Pegler, Dr A.V. “A Time of Change.” Western Australian School of Mines: 75 years. [Kalgoorlie: The School 1975]. p.34

Pegler was appointed Principal of WASM in February 1970, a year after the school’s integration into WAIT. Prior to this, he was an Associate Professor at Queen’s University in Canada, where he helped develop new courses in mining technology and mine surveying.

Pegler’s decision to move to Kalgoorlie was influenced by two factors. First, he had studied at WASM as a mature age student from 1946–52*. Second, he was interested in the monumental shift happening across Australia’s tertiary education landscape – where new technical colleges, such as WAIT, were being created to meet student demand for vocationally-oriented education.

But governing WASM wasn’t going to be easy, given the school’s recent integration with WAIT and tension between the staff at Kalgoorlie and Bentley when it came to how WASM should be structured under the new arrangement. Add to this a dramatic downturn in the local goldmining industry, which led to a decrease in student enrolment at WASM and a drop in student and staff morale. Only a nickel boom, brought about by the discovery of nickel north-east of Kalgoorlie at Mt Windarra, “softened the blow”, according to Pegler.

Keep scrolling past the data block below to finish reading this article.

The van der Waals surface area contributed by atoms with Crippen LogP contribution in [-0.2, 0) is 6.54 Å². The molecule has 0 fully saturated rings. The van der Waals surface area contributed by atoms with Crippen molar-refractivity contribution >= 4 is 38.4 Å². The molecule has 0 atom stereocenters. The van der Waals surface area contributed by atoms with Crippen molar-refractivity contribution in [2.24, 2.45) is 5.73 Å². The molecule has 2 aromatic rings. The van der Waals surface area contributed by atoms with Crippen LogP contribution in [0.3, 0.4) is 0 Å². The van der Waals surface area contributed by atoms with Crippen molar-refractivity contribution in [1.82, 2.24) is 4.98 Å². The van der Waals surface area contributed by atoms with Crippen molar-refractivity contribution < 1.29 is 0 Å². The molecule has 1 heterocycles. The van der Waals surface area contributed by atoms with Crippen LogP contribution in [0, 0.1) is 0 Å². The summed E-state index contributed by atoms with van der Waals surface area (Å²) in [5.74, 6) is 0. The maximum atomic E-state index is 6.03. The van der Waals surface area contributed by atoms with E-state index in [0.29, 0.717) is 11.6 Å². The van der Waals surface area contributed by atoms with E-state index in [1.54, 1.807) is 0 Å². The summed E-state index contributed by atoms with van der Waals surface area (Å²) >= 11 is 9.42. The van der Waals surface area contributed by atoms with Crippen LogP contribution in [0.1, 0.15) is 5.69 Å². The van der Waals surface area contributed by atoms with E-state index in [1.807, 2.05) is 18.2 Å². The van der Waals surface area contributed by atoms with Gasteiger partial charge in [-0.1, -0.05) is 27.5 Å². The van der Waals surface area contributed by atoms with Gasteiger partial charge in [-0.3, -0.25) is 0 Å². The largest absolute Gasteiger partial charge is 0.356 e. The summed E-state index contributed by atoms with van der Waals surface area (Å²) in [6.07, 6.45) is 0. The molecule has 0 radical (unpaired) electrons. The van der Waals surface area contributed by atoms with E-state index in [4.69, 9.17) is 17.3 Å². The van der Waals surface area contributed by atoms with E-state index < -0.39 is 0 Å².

Kalgoorlie Super Pit

In the early 1970s, mines along the Kalgoorlie Golden Mile were becoming too costly to run and many closed. Pictured here is the Kalgoorlie Super Pit, which now occupies the Golden Mile.

To increase enrolment, Pegler tried to introduce a “sandwich semester” scheme in which students would study for one semester and work for a mining company during the next semester, but it became too difficult to implement.

Another of his strategies was to promote WASM’s courses to high school students, instead of to industry professionals:

“Past experience and advice from [Head of School of Mining Engineering] Professor John Morgan of the University of New South Wales convinced me that high school students had to be approached in their normal school environment, literally a captive audience, and a comprehensive discussion held with them on the future that would exist for them in the mineral industry through the School of Mines’ avenue of study.”